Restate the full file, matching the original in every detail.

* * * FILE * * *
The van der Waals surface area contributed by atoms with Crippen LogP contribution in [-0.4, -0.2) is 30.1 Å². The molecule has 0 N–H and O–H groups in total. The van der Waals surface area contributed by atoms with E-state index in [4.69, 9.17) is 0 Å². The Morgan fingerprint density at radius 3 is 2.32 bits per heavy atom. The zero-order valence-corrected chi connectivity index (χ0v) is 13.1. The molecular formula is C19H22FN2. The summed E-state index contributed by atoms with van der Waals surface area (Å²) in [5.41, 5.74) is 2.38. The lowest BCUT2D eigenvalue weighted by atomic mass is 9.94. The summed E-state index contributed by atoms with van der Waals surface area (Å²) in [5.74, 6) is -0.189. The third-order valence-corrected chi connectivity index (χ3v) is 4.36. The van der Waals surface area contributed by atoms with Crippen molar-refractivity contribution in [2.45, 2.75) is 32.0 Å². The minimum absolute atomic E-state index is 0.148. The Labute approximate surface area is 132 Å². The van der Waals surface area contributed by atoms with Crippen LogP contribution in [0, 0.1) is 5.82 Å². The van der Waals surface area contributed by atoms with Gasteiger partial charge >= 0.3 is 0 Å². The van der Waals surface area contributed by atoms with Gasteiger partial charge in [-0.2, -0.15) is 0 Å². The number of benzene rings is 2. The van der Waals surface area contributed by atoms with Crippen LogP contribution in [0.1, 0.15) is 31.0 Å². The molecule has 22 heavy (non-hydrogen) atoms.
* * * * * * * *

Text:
The van der Waals surface area contributed by atoms with Crippen LogP contribution in [-0.4, -0.2) is 30.1 Å². The molecule has 0 N–H and O–H groups in total. The van der Waals surface area contributed by atoms with E-state index in [4.69, 9.17) is 0 Å². The Morgan fingerprint density at radius 3 is 2.32 bits per heavy atom. The zero-order valence-corrected chi connectivity index (χ0v) is 13.1. The molecular formula is C19H22FN2. The summed E-state index contributed by atoms with van der Waals surface area (Å²) in [5.41, 5.74) is 2.38. The lowest BCUT2D eigenvalue weighted by atomic mass is 9.94. The summed E-state index contributed by atoms with van der Waals surface area (Å²) in [5.74, 6) is -0.189. The third-order valence-corrected chi connectivity index (χ3v) is 4.36. The van der Waals surface area contributed by atoms with Crippen molar-refractivity contribution in [2.45, 2.75) is 32.0 Å². The minimum absolute atomic E-state index is 0.148. The Labute approximate surface area is 132 Å². The van der Waals surface area contributed by atoms with Crippen LogP contribution in [0, 0.1) is 5.82 Å². The van der Waals surface area contributed by atoms with Gasteiger partial charge >= 0.3 is 0 Å². The van der Waals surface area contributed by atoms with Gasteiger partial charge in [-0.2, -0.15) is 0 Å². The number of benzene rings is 2. The van der Waals surface area contributed by atoms with Crippen LogP contribution in [0.1, 0.15) is 31.0 Å². The molecule has 22 heavy (non-hydrogen) atoms.